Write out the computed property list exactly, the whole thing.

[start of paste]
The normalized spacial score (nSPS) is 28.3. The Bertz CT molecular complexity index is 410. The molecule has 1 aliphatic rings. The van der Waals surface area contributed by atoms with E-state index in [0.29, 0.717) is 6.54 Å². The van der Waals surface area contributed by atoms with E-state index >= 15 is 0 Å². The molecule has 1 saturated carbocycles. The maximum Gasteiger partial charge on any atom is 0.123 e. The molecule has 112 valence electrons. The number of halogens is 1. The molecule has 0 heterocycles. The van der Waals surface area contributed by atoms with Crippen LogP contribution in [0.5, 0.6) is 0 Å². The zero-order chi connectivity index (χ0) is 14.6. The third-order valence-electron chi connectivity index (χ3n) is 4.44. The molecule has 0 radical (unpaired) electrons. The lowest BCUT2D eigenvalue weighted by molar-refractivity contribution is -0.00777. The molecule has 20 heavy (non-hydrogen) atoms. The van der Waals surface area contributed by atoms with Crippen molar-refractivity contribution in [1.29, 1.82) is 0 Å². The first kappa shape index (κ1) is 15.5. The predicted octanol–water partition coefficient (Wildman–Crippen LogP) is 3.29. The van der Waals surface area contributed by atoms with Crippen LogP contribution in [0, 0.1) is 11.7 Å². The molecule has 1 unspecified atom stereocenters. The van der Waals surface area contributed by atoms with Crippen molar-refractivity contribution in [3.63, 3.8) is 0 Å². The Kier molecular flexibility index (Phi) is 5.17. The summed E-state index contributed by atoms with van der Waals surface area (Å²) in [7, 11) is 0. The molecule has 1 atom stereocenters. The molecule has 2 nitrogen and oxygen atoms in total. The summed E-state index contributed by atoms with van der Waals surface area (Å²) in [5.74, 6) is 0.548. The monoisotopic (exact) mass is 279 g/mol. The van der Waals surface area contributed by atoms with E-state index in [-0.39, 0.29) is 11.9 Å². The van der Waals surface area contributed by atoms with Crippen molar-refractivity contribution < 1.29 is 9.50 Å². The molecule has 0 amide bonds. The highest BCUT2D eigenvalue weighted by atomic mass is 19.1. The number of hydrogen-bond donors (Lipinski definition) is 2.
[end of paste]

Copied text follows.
The normalized spacial score (nSPS) is 28.3. The Bertz CT molecular complexity index is 410. The molecule has 1 aliphatic rings. The van der Waals surface area contributed by atoms with E-state index in [0.29, 0.717) is 6.54 Å². The van der Waals surface area contributed by atoms with E-state index >= 15 is 0 Å². The molecule has 1 saturated carbocycles. The maximum Gasteiger partial charge on any atom is 0.123 e. The molecule has 112 valence electrons. The number of halogens is 1. The molecule has 0 heterocycles. The van der Waals surface area contributed by atoms with Crippen LogP contribution in [0.5, 0.6) is 0 Å². The zero-order chi connectivity index (χ0) is 14.6. The third-order valence-electron chi connectivity index (χ3n) is 4.44. The molecule has 0 radical (unpaired) electrons. The lowest BCUT2D eigenvalue weighted by molar-refractivity contribution is -0.00777. The molecule has 20 heavy (non-hydrogen) atoms. The van der Waals surface area contributed by atoms with Crippen molar-refractivity contribution in [1.29, 1.82) is 0 Å². The first kappa shape index (κ1) is 15.5. The predicted octanol–water partition coefficient (Wildman–Crippen LogP) is 3.29. The van der Waals surface area contributed by atoms with Crippen LogP contribution in [0, 0.1) is 11.7 Å². The molecule has 1 unspecified atom stereocenters. The van der Waals surface area contributed by atoms with Crippen molar-refractivity contribution in [3.63, 3.8) is 0 Å². The Kier molecular flexibility index (Phi) is 5.17. The summed E-state index contributed by atoms with van der Waals surface area (Å²) in [7, 11) is 0. The molecule has 1 atom stereocenters. The molecule has 2 nitrogen and oxygen atoms in total. The summed E-state index contributed by atoms with van der Waals surface area (Å²) in [5.74, 6) is 0.548. The monoisotopic (exact) mass is 279 g/mol. The van der Waals surface area contributed by atoms with E-state index in [-0.39, 0.29) is 11.9 Å². The van der Waals surface area contributed by atoms with Crippen molar-refractivity contribution < 1.29 is 9.50 Å². The molecule has 0 amide bonds. The highest BCUT2D eigenvalue weighted by atomic mass is 19.1. The number of hydrogen-bond donors (Lipinski definition) is 2.